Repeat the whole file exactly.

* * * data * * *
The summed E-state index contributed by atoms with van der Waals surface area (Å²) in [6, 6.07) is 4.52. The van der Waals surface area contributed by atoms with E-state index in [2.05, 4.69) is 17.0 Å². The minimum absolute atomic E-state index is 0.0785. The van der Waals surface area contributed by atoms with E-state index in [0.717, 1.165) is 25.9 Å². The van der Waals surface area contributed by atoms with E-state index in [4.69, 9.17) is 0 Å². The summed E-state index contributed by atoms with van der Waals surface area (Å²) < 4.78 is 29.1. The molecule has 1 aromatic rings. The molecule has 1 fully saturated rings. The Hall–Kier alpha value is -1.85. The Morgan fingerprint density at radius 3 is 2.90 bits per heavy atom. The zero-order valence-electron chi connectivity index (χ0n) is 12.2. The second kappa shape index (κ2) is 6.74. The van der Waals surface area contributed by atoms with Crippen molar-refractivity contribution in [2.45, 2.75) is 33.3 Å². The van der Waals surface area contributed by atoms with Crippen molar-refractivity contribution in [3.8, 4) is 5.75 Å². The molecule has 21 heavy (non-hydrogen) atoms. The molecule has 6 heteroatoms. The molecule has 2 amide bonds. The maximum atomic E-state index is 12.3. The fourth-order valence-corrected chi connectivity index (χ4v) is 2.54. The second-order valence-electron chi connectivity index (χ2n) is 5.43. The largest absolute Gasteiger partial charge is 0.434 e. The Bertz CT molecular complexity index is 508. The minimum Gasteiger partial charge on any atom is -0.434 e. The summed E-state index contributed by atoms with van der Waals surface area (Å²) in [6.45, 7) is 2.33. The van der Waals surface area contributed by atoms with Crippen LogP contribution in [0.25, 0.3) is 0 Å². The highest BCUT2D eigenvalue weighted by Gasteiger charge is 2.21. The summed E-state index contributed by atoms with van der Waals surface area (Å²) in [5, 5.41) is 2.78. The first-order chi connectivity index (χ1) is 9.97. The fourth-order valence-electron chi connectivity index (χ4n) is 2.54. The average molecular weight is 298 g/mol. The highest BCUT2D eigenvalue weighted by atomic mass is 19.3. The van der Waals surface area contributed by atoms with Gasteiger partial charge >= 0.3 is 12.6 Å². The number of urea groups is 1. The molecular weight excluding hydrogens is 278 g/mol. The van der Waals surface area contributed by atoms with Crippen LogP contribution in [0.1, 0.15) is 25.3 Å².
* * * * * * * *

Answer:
The summed E-state index contributed by atoms with van der Waals surface area (Å²) in [6, 6.07) is 4.52. The van der Waals surface area contributed by atoms with E-state index in [2.05, 4.69) is 17.0 Å². The minimum absolute atomic E-state index is 0.0785. The van der Waals surface area contributed by atoms with E-state index in [0.717, 1.165) is 25.9 Å². The van der Waals surface area contributed by atoms with E-state index in [4.69, 9.17) is 0 Å². The summed E-state index contributed by atoms with van der Waals surface area (Å²) < 4.78 is 29.1. The molecule has 1 aromatic rings. The molecule has 1 fully saturated rings. The Hall–Kier alpha value is -1.85. The Morgan fingerprint density at radius 3 is 2.90 bits per heavy atom. The zero-order valence-electron chi connectivity index (χ0n) is 12.2. The second kappa shape index (κ2) is 6.74. The van der Waals surface area contributed by atoms with Crippen molar-refractivity contribution in [2.45, 2.75) is 33.3 Å². The van der Waals surface area contributed by atoms with Crippen molar-refractivity contribution in [3.8, 4) is 5.75 Å². The molecule has 21 heavy (non-hydrogen) atoms. The molecule has 6 heteroatoms. The molecule has 2 amide bonds. The maximum atomic E-state index is 12.3. The fourth-order valence-corrected chi connectivity index (χ4v) is 2.54. The second-order valence-electron chi connectivity index (χ2n) is 5.43. The largest absolute Gasteiger partial charge is 0.434 e. The Bertz CT molecular complexity index is 508. The minimum Gasteiger partial charge on any atom is -0.434 e. The summed E-state index contributed by atoms with van der Waals surface area (Å²) in [6.45, 7) is 2.33. The van der Waals surface area contributed by atoms with Crippen LogP contribution in [0.25, 0.3) is 0 Å². The highest BCUT2D eigenvalue weighted by Gasteiger charge is 2.21. The summed E-state index contributed by atoms with van der Waals surface area (Å²) in [5, 5.41) is 2.78. The first-order chi connectivity index (χ1) is 9.97. The fourth-order valence-electron chi connectivity index (χ4n) is 2.54. The average molecular weight is 298 g/mol. The highest BCUT2D eigenvalue weighted by atomic mass is 19.3. The van der Waals surface area contributed by atoms with Gasteiger partial charge >= 0.3 is 12.6 Å². The number of urea groups is 1. The molecular weight excluding hydrogens is 278 g/mol. The van der Waals surface area contributed by atoms with Crippen LogP contribution in [0.1, 0.15) is 25.3 Å².